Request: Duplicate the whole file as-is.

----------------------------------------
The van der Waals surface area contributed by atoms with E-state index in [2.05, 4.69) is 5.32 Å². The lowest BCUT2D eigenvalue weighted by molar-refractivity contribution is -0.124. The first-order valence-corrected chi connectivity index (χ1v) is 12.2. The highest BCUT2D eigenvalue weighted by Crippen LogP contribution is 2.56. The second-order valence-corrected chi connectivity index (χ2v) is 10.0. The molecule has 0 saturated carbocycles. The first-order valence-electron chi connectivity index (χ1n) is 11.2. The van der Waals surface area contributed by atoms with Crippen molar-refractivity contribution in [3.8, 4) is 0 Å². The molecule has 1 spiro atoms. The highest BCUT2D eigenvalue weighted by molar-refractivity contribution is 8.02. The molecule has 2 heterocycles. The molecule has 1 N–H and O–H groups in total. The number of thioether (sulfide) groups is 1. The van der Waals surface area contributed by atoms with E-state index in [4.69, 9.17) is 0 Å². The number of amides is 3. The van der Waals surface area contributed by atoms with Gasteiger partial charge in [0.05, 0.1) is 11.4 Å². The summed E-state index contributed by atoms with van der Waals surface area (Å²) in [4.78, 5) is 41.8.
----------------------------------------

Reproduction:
The van der Waals surface area contributed by atoms with E-state index in [2.05, 4.69) is 5.32 Å². The lowest BCUT2D eigenvalue weighted by molar-refractivity contribution is -0.124. The first-order valence-corrected chi connectivity index (χ1v) is 12.2. The highest BCUT2D eigenvalue weighted by Crippen LogP contribution is 2.56. The second-order valence-corrected chi connectivity index (χ2v) is 10.0. The molecule has 0 saturated carbocycles. The first-order valence-electron chi connectivity index (χ1n) is 11.2. The van der Waals surface area contributed by atoms with Crippen molar-refractivity contribution in [3.8, 4) is 0 Å². The molecule has 1 spiro atoms. The highest BCUT2D eigenvalue weighted by molar-refractivity contribution is 8.02. The molecule has 2 heterocycles. The molecule has 1 N–H and O–H groups in total. The number of thioether (sulfide) groups is 1. The van der Waals surface area contributed by atoms with E-state index in [4.69, 9.17) is 0 Å². The number of amides is 3. The van der Waals surface area contributed by atoms with Gasteiger partial charge in [0.05, 0.1) is 11.4 Å². The summed E-state index contributed by atoms with van der Waals surface area (Å²) in [4.78, 5) is 41.8.